Inkwell: Authors and Artists
Carmen Hermosillo (humdog) Tue 18 Feb 03 13:38
>one will not replace the other. on the other hand, people no longer rely on stained glass windows for information. few people deal in painted miniature portraits. it does not follow that these forms will co-exist. interactives at this point are products for people who can afford the cost-of-entry. that does not make these products candidates for universal adoption in the way that the "story by the fire" idea suggests.
nape fest (zorca) Tue 18 Feb 03 13:51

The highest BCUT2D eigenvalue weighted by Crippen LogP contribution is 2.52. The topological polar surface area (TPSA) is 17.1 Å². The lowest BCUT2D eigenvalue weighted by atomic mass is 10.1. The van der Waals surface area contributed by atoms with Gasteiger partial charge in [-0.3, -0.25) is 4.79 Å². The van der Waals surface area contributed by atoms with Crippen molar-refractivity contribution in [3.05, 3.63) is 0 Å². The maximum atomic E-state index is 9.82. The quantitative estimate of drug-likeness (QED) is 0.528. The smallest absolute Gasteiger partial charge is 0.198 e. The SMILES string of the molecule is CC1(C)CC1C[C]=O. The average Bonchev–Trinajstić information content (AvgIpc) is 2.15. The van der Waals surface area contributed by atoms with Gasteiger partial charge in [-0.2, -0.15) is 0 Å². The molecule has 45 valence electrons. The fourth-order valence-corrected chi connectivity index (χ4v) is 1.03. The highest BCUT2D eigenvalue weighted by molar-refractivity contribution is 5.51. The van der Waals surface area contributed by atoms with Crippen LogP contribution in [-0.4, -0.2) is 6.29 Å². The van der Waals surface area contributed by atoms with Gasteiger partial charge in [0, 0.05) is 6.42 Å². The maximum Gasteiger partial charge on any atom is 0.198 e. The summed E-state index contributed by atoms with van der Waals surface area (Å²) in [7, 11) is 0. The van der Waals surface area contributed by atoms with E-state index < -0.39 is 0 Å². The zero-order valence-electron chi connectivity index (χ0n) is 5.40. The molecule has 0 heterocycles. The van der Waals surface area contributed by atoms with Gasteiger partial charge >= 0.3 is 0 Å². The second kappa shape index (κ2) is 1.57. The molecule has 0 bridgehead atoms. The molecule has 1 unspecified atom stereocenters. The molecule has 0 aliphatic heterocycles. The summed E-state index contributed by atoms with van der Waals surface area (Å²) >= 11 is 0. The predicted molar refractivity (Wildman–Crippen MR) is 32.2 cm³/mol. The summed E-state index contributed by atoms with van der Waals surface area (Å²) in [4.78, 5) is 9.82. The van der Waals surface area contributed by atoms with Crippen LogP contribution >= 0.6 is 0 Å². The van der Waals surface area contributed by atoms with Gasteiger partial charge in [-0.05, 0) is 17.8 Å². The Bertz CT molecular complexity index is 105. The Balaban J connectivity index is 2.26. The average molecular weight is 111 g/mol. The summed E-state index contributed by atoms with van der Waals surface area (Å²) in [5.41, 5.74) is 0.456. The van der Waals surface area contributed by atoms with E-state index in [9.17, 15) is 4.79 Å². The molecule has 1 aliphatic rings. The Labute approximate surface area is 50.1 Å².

ha. i can imagine at least two categories here. one, in which there are X number of pre-defined iterative narratives pretty much hard-coded into the storyline. and one, exquisite corpse-like, in which the, um, authors have much more leeway and the quality of the overall experience is much more dependent on the creativity and simpatico of the other participants. the first will inevitably develop. the commercial precedents are already in place. even if the earliest examples (voting buttons on the arms of movie house seats) were dismal failures. the second is, like its storylines, a little more open-ended. the truly artful examples will almost certainly be generated by select groups that seek each other out. i'm not sure what the financial model is (some kind of subscription model?), but i look forward to checking these out. i'll admit that i'm a little clueless when it comes to transplanting the multi-author scenario to the mass market. the enormous success of reality tv kinda caught me off guard. i really didn't think people gave a damn about 'joe i'm-not-a-millionaire.' so this perhaps bodes well for interactive narratives that require the input of the general populace. but it would seem that entropy would quickly level out any real story development. erm. or am i missing a critical piece here?